“It can take years to mold a dream It takes only a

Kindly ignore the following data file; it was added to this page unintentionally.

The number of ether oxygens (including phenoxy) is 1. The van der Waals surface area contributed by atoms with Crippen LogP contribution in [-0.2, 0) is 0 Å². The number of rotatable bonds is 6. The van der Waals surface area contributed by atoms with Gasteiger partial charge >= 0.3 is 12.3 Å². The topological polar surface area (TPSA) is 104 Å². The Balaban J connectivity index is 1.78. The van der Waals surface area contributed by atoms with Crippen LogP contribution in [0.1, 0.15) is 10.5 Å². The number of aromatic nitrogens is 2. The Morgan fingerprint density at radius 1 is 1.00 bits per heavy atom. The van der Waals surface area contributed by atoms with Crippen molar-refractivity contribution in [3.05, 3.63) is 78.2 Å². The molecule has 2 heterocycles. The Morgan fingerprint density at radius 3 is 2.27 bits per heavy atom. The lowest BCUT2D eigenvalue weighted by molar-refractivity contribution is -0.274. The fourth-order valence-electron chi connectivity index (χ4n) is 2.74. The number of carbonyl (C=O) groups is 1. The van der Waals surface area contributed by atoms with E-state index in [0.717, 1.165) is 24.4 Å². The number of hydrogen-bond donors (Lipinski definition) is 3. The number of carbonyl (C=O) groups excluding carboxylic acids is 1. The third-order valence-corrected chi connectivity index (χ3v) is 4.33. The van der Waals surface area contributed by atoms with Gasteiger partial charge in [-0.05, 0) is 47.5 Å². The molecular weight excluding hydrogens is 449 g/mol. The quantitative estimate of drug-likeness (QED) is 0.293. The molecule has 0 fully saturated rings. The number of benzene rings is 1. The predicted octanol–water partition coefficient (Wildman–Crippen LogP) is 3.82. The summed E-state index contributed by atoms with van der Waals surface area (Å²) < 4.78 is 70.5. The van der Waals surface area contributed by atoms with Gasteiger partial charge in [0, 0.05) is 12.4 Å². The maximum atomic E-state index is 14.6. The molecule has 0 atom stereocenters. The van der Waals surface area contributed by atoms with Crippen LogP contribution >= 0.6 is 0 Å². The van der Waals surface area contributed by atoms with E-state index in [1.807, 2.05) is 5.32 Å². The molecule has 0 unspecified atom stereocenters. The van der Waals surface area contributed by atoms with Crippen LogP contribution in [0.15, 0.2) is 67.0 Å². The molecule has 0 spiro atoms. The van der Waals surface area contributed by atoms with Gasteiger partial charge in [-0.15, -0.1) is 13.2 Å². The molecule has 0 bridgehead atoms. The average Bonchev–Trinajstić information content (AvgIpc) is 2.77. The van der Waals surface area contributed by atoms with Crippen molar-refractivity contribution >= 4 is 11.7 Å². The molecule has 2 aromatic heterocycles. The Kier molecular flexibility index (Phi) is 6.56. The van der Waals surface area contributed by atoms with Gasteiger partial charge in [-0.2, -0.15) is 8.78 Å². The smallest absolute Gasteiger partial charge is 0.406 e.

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“It can take years to mold a dream. It takes only a fraction of a second for it to be shattered.” ― (Mary E. Pearson, The Kiss of Deception, 2014). Everyday, hundreds of people stop dreaming, believing and pursuing what they really want to. The absence of spark in the eyes, and the superficial smiles echo the tales of shattered dream of these people. According to the Wealth research group of 2016, 98% of the people die without fulfilling their dreams (Personal Finance, 2016). Every human has interests and talents in various fields that they might want to pursue as careers. However, not everyone stumbles upon the opportunity to achieve what they dream of. Indeed it is unfortunate how majority of people are deprived from pursuing their passions as careers in life. Just less than 30 percent of workers land their dream job, or work in some related field of interest, according to a recent LinkedIn survey of about 8,000 professionals (Huffington post, 2012). This is due to various reasons that hinder the possibilities of one’s success at pursuing their dream careers. Contrary to this, many people are not even sure about what they really want to do with life and so, they remain complacent with whatever little opportunities they get by. For people who dream, the hindrances are innumerable. It rarely happens that anyone is fortunate enough to have bestowed with an environment where passions are fostered to become real life careers.One of the many major hindrances is parental pressure and their high expectations. Children at a very young age begin to feel under pressure of their parent’s high expectations. These expectations include an A grade performance throughout school, high school and college. Moreover, a lot of parents are interfering in the kind of professions their children should pursue. Professions like acting, singing or maybe arts are not given the due acceptance in the usual conservative households and so, they become adamant on forcing the professions they like on their kids. Professions like medicine, engineering and law are forced onto young minds coming from the majority of traditional families. A kid might be passionate about acting but just because his/her parents are unhappy with the selection of their career, they would subside their passion. Many young people live a depressed life because they fail to meet their parent’s expectations. The findings of the survey done by Donald McCabe tell us that 2100 students on 21 campuses attempted serious cheatings in tests and assignments. It is one of the consequences of parents being too strict. (Parental Pressure,anonymous,2017) The implications of the study tell us how students want grades just for the sake of pleasing their parents. Moving on, studies suggest that for some parents there is a gap between students’ previous academic performance and parental expectations about the future. Parents with unrealistic expectations about their children’s future performance may have difficulty knowing what they can do to maximize their children’s academic potential.(Yamamoto, Y. & Holloway,2010) Thus, the youth is challenged with unreal expectations coupled with the need to forgo their desired careers in order to please their parents. Peer pressure is the influence of one’s peers or friends. It is also a common factor affecting the career paths young people opt for. In Pakistan, the potency of the parental influence and peer pressures on career choices has been researched by a few. When the relationship of parental and peer attachment bonds and career decision making self-efficacy was investigated on a sample of over 300 males and 250 males recruited from different colleges in Islamabad and Rawalpindi, study concluded that both parental and peer attachment bonds contribute in predicting career decision making self-efficacy, although parental influence seems stronger than the peer influence (Samia Nawaz,Nighar Jilani,2011). The study interprets how parental influence is much greater and common among the youth concerning their career choices.Another challenge that the youth faces today is the emptiness within. This emptiness is usually caused by the fear of the unknown; the risks attached to their magnificent dreams for future. Young people are quick to question their dreams, ambitions and their drive because of the fear of failure. The book “The path to purpose: How young people find their calling in life?” by William Damon says something in relevance to this issue: “The most pervasive problem of the day is a sense of emptiness that has ensnared many young people in long periods of drift during a time in their lives when they should be defining their aspirations and making progress towards their fulfillment. For too many young people today, apathy and anxiety have become the dominant moods, and disengagement or even cynicism has replaced the natural hopefulness of youth.”The book further goes on to talk about the lack of career guidance and encouragement for the youth. It presses on the need of finding the purpose in life for the youth that seems to have gotten carried away over time. Thus, the availability of career counselling i.e. the process of educating the youth about the future prospects, must be prevalent in all schools, high schools and colleges. However, in Pakistan regarding career counselling sessions in school it is evident that very few schools provide their students with career counselling session and there is no concept or presence of career counselors in any school of Pakistan ( Dr.Uzair Yaqoob, Fatima Arif, Maryam Samad, Asra Iqbal,2017). This clearly shows the issue at the grass root level that why young people choose what is not meant for them and they end up regretting their decisions later. It is now high time that the educational institutions of Pakistan take the responsibility on their shoulders for the general lack of awareness amongst Pakistani students regarding their future prospects. Adding to that, the burden of any wrong decision taken by any student lies on their shoulders too. Hence, one of the major objective of our paper would be to find out why administrative authorities of high schools and colleges are barely bothered about career counseling session for the youth and why they these students are deprived of such a basic necessity.Financial constraint is another major factor influencing career paths for a lot of people. This is because in many parts of the world you even have to pay for school such as in countries like Pakistan, where government schools do not live up to the international standards. Paying for higher studies or college is a major issue for the youth as well as parents as millions are charged every year. This is why for many, career depends on their family earnings and social status in the economy. Furthermore, every year these tuitions costs are increased causing students to drop out due to insufficient funds. Rising tuition costs, if not coupled with adequate financial support, may keep low-income students from entering or from completing college. For example, in U.S for students from the bottom 25 percent of family income, total costs at four-year public colleges equaled over 70 percent of family income in 2003 (Ami Zusman,2005). Many students drop out or shift their career paths to what is affordable for them and their families. Therefore, many dreams are shattered on the account of inadequate funds for higher studies.Socializers can also be termed as the social capital (Franke, 2010). Social capital includes all those people whom we see in our everyday life and gradually they become a crucial part of our lives. These include peers, media and significant other people like teachers, people having liaison capability in the society or any role model through which we are impressed. It’s not necessary to have only one person as a socializer but actually these people have the qualities that you look upto and have passion to adopt them. Young minds are easily influenced of the opinions of their peers and people they admire. According to the National Institute of Career Education and Counseling, the effectiveness of our deep needs is also influenced by these people who we see as our role models and hence shape the career decision (Amna Sarwar, Amna Azmat,2013). Society is a place where judgments are frequently passed, a place where people are looked down upon when standards set are not met. The goals that society sets for us:• In 20s, people are expected to make money via our careers • In our 30s, we’re expected to buy a house, and get married (right after we’ve chosen the right career paths)• In our 40s, we’re expected to focus on stability and savings• By the time we get to our 50s and 60s, we’re expected to help the community and the people around (Ramit Sethi,2017). For many young people, the opinion of those around them matters and so they follow the career paths according to the likes of these people. To their dismay, it might cost them their crucial time, money and even passions just for the sake of pleasing a certain group of people. Cultural pressures play a major role in accepting or rejecting a particular field. ‘Cultural Lag’ was a term coined by author W. F Ogburn which he used to explain the different parts of culture changing at different rates. He argues that we as humans have become more susceptible to dogmatism and conservatism and as a result we feel pressurised into doing what everyone believes to be more ‘valuable’ rather than going for a more heart driven approach(Ajay Bhatt, 2012). In many cultures, some professions are respected, liked and encouraged for and others are just not ‘’accepted’’. Cultural factors such as values, attitudes and ideologies play a vital role in influencing our career decisions(Ajay Bhatt,2012).Many young people forego off their passions and dreams considering the likes and dislikes of their cultures. This reason majorly influences career decisions in Pakistan and further research is required to access its potency. The primary determinant of decision making and hindrance related to human psychology is stress. Stress is the way our body reacts to any kind of threat or danger. Researcher Mara Mather of the University of Southern California says that “Stress is usually associated with negative experiences